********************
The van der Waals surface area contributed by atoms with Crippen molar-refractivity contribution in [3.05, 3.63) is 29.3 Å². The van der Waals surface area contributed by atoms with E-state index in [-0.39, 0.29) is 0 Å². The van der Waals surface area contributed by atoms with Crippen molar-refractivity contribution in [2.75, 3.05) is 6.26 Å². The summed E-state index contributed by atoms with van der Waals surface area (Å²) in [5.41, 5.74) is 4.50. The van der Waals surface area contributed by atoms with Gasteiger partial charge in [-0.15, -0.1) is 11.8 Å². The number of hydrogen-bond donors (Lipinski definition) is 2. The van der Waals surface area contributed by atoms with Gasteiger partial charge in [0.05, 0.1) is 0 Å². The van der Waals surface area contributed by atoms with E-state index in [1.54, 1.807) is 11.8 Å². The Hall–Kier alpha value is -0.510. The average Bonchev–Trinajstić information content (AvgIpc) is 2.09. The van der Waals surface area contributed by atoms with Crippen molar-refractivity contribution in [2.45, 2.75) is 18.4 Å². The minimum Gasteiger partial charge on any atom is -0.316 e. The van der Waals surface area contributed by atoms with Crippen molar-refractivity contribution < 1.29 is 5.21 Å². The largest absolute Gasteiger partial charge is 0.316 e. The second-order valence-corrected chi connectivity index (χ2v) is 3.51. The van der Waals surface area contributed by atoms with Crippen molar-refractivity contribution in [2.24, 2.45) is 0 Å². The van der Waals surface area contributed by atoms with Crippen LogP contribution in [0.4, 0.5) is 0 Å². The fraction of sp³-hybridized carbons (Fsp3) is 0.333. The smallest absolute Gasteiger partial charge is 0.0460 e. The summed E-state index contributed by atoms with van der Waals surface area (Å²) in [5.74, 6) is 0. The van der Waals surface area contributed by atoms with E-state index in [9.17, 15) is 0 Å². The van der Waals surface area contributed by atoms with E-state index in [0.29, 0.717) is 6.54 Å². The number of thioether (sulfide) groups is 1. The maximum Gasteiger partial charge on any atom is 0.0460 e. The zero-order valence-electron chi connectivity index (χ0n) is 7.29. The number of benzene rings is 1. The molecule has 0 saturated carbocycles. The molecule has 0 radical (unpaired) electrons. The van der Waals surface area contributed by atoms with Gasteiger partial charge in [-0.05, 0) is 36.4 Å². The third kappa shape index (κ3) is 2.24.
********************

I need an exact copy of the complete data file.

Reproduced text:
The van der Waals surface area contributed by atoms with Crippen molar-refractivity contribution in [3.05, 3.63) is 29.3 Å². The van der Waals surface area contributed by atoms with E-state index in [-0.39, 0.29) is 0 Å². The van der Waals surface area contributed by atoms with Crippen molar-refractivity contribution in [2.75, 3.05) is 6.26 Å². The summed E-state index contributed by atoms with van der Waals surface area (Å²) in [5.41, 5.74) is 4.50. The van der Waals surface area contributed by atoms with Gasteiger partial charge in [-0.15, -0.1) is 11.8 Å². The number of hydrogen-bond donors (Lipinski definition) is 2. The van der Waals surface area contributed by atoms with Gasteiger partial charge in [0.05, 0.1) is 0 Å². The van der Waals surface area contributed by atoms with E-state index in [1.54, 1.807) is 11.8 Å². The Hall–Kier alpha value is -0.510. The average Bonchev–Trinajstić information content (AvgIpc) is 2.09. The van der Waals surface area contributed by atoms with Crippen molar-refractivity contribution in [2.45, 2.75) is 18.4 Å². The minimum Gasteiger partial charge on any atom is -0.316 e. The van der Waals surface area contributed by atoms with Crippen molar-refractivity contribution < 1.29 is 5.21 Å². The largest absolute Gasteiger partial charge is 0.316 e. The second-order valence-corrected chi connectivity index (χ2v) is 3.51. The van der Waals surface area contributed by atoms with Crippen molar-refractivity contribution in [2.24, 2.45) is 0 Å². The van der Waals surface area contributed by atoms with Crippen LogP contribution in [0.4, 0.5) is 0 Å². The fraction of sp³-hybridized carbons (Fsp3) is 0.333. The smallest absolute Gasteiger partial charge is 0.0460 e. The summed E-state index contributed by atoms with van der Waals surface area (Å²) in [5.74, 6) is 0. The van der Waals surface area contributed by atoms with E-state index in [9.17, 15) is 0 Å². The van der Waals surface area contributed by atoms with E-state index in [0.29, 0.717) is 6.54 Å². The number of thioether (sulfide) groups is 1. The maximum Gasteiger partial charge on any atom is 0.0460 e. The zero-order valence-electron chi connectivity index (χ0n) is 7.29. The number of benzene rings is 1. The molecule has 0 saturated carbocycles. The molecule has 0 radical (unpaired) electrons. The van der Waals surface area contributed by atoms with Gasteiger partial charge in [-0.05, 0) is 36.4 Å². The third kappa shape index (κ3) is 2.24.